A window into humanity: how learning analytics can support remote delivery
Learning analytics systems typically measure data on resource usage, attendance, and so on. This is no different during lockdown, it’s just that the data collected is a bit different.
Universities have been using digital tools such as virtual learning environments (VLEs) for years, but with the sudden move to remote delivery, they are being used in different ways.
Keeping students engaged
Learning analytics not only tracks whether students are using a VLE, but what specific resources are being accessed, such as whether they are using digital tools like blogs, wikis, journals, discussion boards, recorded lectures, etc.
It can also track which library resources are being used most, whether they are e-books, journals, or audio-visual content. This can help universities understand what sources students are using most and which are not as popular.
This is especially important when face-to-face feedback and physical interaction with students is not possible.
For example, Wrexham Glyndwr University has been using learning analytics to investigate how its Moodle VLE is used, and how students are interacting with materials and assessments. Around 25 per cent of the student body has a declared disability and/or additional learning requirements, which means that learning analytics is an important piece of the puzzle in giving these students the best experience possible while face-to-face interaction is limited.
Lecture capture is also something that has been growing in popularity over the last few years and is one of the ‘newer’ elements of learning analytics. It is currently used in two main ways.
Firstly, in the delivery of synchronous classes, in which students 'attend' a class in real time as they might in a traditional lecture theatre, only via online streaming tools. Sessions are recorded and uploaded to the VLE so that students can revisit them.;
Secondly, lecture capture is also commonly used for asynchronous classes. This means that lecturers create a pre-recorded lecture that students can access in their own time, rather than watching it live. This can be preferable for various reasons, such as scheduling conflicts for lecturers who may be in different time zones to students, or for those who are uncomfortable delivering live sessions.
Capturing data on the interest and attendance of virtual classes gives staff insight into what content most engages students, helping them to understand the methods of delivery that are hitting the mark.
Knowing how students react to online learning is also a key motivator for universities now more than ever. Not only because of the recent forced change, but also because this move to increased online delivery is creating a greater shift in HE.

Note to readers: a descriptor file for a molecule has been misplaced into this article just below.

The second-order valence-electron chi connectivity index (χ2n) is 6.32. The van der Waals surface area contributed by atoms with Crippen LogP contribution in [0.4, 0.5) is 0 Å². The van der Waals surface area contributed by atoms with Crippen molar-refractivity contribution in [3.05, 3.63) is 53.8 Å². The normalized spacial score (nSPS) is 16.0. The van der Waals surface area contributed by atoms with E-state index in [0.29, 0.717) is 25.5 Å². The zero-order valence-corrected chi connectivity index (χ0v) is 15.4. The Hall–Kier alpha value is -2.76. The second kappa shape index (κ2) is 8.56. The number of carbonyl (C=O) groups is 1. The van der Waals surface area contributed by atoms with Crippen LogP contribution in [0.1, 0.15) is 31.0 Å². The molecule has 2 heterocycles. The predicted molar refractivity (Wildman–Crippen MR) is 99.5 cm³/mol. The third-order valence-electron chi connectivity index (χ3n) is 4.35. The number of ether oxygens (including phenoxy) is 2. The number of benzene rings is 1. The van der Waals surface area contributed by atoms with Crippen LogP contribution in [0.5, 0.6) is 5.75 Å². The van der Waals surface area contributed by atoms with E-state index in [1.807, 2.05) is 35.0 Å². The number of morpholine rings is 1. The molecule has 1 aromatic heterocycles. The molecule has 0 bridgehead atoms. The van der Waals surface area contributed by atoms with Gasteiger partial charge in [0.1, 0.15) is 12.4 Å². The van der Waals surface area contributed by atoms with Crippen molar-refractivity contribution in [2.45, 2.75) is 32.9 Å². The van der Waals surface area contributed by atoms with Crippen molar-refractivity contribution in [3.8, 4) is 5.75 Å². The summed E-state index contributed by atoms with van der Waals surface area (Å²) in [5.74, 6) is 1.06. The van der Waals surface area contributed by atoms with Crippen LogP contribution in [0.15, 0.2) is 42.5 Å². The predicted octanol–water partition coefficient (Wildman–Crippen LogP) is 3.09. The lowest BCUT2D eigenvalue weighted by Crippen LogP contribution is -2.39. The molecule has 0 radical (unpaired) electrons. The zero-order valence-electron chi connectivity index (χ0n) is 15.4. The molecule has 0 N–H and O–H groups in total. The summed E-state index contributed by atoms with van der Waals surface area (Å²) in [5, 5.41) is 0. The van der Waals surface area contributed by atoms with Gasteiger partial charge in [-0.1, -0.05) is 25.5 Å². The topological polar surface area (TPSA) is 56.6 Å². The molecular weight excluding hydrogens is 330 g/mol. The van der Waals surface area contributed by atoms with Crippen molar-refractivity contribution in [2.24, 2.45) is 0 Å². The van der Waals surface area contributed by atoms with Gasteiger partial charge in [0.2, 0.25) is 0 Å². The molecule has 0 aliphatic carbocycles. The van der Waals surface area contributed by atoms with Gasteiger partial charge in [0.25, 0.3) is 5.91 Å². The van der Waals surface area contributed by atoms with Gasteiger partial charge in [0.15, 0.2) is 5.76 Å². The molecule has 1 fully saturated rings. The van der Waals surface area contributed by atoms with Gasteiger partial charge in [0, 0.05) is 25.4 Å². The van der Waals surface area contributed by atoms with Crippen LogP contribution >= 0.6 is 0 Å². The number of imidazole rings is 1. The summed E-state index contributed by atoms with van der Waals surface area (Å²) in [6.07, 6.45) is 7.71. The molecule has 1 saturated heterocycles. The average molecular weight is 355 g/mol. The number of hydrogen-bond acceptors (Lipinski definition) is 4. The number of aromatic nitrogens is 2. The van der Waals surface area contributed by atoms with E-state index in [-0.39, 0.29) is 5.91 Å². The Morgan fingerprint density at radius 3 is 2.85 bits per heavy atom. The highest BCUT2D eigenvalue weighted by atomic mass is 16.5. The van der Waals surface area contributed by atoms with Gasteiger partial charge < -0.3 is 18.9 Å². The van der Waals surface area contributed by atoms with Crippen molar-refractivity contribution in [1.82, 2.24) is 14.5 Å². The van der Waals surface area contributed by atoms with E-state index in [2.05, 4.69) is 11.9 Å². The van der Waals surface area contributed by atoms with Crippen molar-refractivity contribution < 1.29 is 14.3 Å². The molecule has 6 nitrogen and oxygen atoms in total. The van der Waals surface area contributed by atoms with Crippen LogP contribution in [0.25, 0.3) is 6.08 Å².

There are institutions whose staff may have previously been reluctant to engage with digital technology, but now are forced to use it. Staff may, therefore, realise it’s not as scary as once thought, and are perhaps encouraged to incorporate more of a blended approach to learning in the future. So, having systems in place to harvest and analyse data on usage and engagement will pay off long after lockdown ends.
Supporting mental health
But it’s not only academic support that students need. Being able to understand how learners are coping psychologically is also essential.
As learners may be struggling with feelings of isolation, there is an increased focus on helping them maintain good mental health and wellbeing. Learning analytics systems can support here.
As well as understanding how students are engaging with course materials, being able to see when they’re accessing their learning, or if there are periods of no engagement, can be an important indicator of whether a student is struggling mentally.
In fact, the original raison d’etre behind our learning analytics service, back when it was co-designed, was to inform tutors or pastoral staff about what was going on with students, so that they would have some background for their face-to-face conversations.
Sometimes students aren’t comfortable bringing up the fact that they are struggling directly, so if tutors have an inkling from the engagement data, there is a greater likelihood that they can then approach students to check in with them. Of course, it is essential that any personal data collection has the prior consent of students.
Universities will deal with this support in their own individual ways. Some will have a specific personal tutor that focuses on a handful of students, whereas others will have a combination of academic and pastoral support from various staff teams. Either way, having an insight into how students operate day-to-day can be an invaluable starting point.
Data is often seen as something cold and removed from the human element, but in reality, it’s a window into that very humanity, and can form an essential foundation for keeping students on track.